Four years ago today, Lehman Brothers collapsed as Hank Paulson and his colleagues made the fateful decision that free market principles demanded that at least one bank crippled by the deteriorating financial system had to be sacrificed at the altar of moral hazard. These “deciders” had no idea of the firestorm they were igniting. They did not foresee that the financial system that had evolved during 30 years of deregulation (based on specious economic theory and ideology) was so interconnected that it would collapse like a house of cards. Within a few weeks, the U.S. taxpayer was “all in” to the global banking network. The public focuses on the TARP bailout of the banks and AIG, but a few people understand that the risks taken on by the U.S. government made those amounts seem like chump change by comparison. The Fed effectively guaranteed the money market funds, all inter-bank lending and the commercial paper market. It even saved the European and Asian banks from failure by guaranteeing the foreign exchange markets.
Are we better off, vis-a-vis the financial markets, than we were four years ago? In one sense, yes, we are. The Dodd-Frank financial reform legislation was enacted and regulations are limping home, wounded by the relentless assaults of bank lobbyists and politicians in their sway. Markets will become more transparent and risks will be managed better – assuming, of course, that the regulators can work out how foreign jurisdictions can be prevented from offering the banks weaker regulatory regimes to attract their business. The biggest concern on this front by far is the European Union. Their lawmakers must deal with the UK’s politicians and regulators, serving a national interest that is thoroughly dependent on the banking business. They are even more at the service of the big banks than U.S. politicians, campaign contributions notwithstanding.
And the Volcker Rule, whose importance is best demonstrated by the ridicule and criticism heaped on its implementing rules, just might put a dent in the ability of the banks to put the economy at risk so that that this year’s bonus pool can be optimized by maximizing short-term profits.
Unfortunately, the disease lingers on even as the symptoms are treated. Thirty five years of deregulated free-for-all trading has changed the way we all think about the system. There was a time, before the Reagan administration commenced the dismantlement of the New Deal (including financial regulation), when investment was primarily about the fundamental value of shares of stock and corporate and municipal bonds. Investors acquired with a view to hold their investments long enough to realize this fundamental value. But the investing public is now enthralled by the mythic trader, able to spin gold from straw using only his sharp wits. Investment is largely accomplished through pooled vehicles like pension funds and mutual funds. These funds, more and more, resemble hedge funds, and the fund managers are compensated accordingly. The quest is a search for “alpha” returns that exceed the markets. Investment in a sound company or a plain vanilla municipal bond seems so very boring when the opportunity to grab a fraction of the limitless wealth of the Wall Street trader is on offer. The problem is that alpha is unachievable, except by happenstance, as study after study demonstrates.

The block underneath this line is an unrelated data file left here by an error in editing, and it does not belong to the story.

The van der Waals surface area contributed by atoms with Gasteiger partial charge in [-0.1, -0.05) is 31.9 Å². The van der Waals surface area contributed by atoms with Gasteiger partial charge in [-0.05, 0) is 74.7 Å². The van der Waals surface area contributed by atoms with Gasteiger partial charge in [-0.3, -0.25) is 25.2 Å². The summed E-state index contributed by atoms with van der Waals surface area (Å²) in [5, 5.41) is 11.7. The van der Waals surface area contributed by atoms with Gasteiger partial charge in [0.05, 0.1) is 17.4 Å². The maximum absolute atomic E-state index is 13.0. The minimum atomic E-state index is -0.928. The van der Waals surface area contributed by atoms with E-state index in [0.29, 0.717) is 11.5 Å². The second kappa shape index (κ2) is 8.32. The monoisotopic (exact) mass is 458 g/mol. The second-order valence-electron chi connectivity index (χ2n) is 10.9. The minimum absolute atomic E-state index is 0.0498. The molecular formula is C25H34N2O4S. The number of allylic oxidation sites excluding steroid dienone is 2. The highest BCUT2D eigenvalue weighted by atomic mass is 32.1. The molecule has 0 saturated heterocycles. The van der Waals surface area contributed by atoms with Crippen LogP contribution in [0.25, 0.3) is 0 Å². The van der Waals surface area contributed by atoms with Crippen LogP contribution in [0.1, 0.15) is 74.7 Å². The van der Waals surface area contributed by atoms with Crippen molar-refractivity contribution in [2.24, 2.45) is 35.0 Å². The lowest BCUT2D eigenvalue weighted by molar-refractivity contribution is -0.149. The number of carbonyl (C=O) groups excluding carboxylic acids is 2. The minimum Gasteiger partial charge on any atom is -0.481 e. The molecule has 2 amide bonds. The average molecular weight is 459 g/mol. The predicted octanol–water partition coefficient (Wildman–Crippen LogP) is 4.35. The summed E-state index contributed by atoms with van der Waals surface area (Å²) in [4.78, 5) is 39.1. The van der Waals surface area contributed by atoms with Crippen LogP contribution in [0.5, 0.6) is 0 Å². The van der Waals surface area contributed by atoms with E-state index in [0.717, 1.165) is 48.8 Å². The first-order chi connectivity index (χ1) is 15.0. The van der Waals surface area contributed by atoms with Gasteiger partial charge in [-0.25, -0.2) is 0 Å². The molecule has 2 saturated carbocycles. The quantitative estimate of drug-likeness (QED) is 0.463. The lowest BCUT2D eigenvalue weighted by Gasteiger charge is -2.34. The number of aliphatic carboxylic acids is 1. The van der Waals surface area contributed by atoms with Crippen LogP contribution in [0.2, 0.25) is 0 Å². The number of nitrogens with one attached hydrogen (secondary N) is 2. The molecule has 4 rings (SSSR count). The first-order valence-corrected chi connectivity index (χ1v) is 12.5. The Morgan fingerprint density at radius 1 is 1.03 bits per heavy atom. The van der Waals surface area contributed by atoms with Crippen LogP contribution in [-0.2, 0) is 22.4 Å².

Make no mistake, Wall Street likes this investor infatuation with alpha. Every confidence man knows that the perfect mark is someone who is intent on getting an advantage over the common “Joe.” The pooled funds are increasingly investing in the market, not in projects or companies. They act as if the markets somehow work fairly and predictably so that they can execute some tailored strategy devised by their fund managers that secures healthy returns with minimal risk. After decades of indoctrination, they have yet to shake the ideas espoused by Ayn Rand and the Efficient Markets Hypothesis perpetrated on the world by the University of Chicago.
Unfortunately for us all, Wall Street has used massive advances in technology and quantitative analysis to detect every move by institutional investors before it happens and front run (in the common, if not legal, meaning of the term) the people who might, under other circumstances, be customers. The Street then sells these treasured customers derivatives touted as effective risk-management tools, all the while knowing that only the banks’ horde of in-house quantitative wizards have any hope of understanding what a fair price might be. When pension funds and mutual funds invest in the “market,” they are like the insect who flies into the maw of the Venus flytrap. This dance of death has not changed since Lehman collapsed.
To make matters worse, all of this is controlled by a narrow oligopoly of banks, having gone through decades of consolidation, initially triggered by deregulation and culminating in the mother of all creative destruction events, the evaporation of Bear Stearns, Merrill Lynch, Lehman, Washington Mutual, Wachovia and AIG in the financial crisis. The remaining banks enjoy such market power that even the Dallas Fed, no bastion of socialist theory, observed in a report calling for the break-up of the big banks to avoid too-big-to-fail bailouts: “When competition declines, incentives often turn perverse and self-interest turns malevolent.”
Financial reform as it is currently structured will reduce the risk of recurrence of the events of 2008. But, financial crises will plague the economy until the trader fever is broken and fundamental value replaces alpha as the motivation behind investment decisions. Only then will the trader beast be starved sufficiently to tame it.